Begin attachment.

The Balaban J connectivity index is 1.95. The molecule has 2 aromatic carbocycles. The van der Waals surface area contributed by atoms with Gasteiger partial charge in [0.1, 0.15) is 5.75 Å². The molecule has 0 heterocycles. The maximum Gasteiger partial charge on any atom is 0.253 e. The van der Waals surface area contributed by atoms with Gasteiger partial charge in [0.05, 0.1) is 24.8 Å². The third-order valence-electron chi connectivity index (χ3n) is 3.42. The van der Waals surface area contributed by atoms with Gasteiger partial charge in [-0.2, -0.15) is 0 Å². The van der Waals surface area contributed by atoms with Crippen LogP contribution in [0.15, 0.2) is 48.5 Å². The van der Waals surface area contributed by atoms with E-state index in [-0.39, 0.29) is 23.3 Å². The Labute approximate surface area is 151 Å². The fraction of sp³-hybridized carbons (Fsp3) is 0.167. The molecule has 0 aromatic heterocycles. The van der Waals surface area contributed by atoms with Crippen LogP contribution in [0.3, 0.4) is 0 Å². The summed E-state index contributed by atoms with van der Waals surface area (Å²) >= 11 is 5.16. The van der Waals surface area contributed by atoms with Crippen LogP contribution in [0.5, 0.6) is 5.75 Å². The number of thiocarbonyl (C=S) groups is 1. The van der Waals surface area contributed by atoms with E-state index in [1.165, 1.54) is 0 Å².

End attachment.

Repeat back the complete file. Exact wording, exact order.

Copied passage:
The Balaban J connectivity index is 1.95. The molecule has 2 aromatic carbocycles. The van der Waals surface area contributed by atoms with Gasteiger partial charge in [0.1, 0.15) is 5.75 Å². The molecule has 0 heterocycles. The maximum Gasteiger partial charge on any atom is 0.253 e. The van der Waals surface area contributed by atoms with Gasteiger partial charge in [0.05, 0.1) is 24.8 Å². The third-order valence-electron chi connectivity index (χ3n) is 3.42. The van der Waals surface area contributed by atoms with Gasteiger partial charge in [-0.2, -0.15) is 0 Å². The van der Waals surface area contributed by atoms with Crippen LogP contribution in [0.15, 0.2) is 48.5 Å². The van der Waals surface area contributed by atoms with E-state index in [-0.39, 0.29) is 23.3 Å². The Labute approximate surface area is 151 Å². The fraction of sp³-hybridized carbons (Fsp3) is 0.167. The molecule has 0 aromatic heterocycles. The van der Waals surface area contributed by atoms with Crippen LogP contribution in [0.3, 0.4) is 0 Å². The summed E-state index contributed by atoms with van der Waals surface area (Å²) >= 11 is 5.16. The van der Waals surface area contributed by atoms with Crippen LogP contribution in [0.5, 0.6) is 5.75 Å². The number of thiocarbonyl (C=S) groups is 1. The van der Waals surface area contributed by atoms with E-state index in [1.165, 1.54) is 0 Å².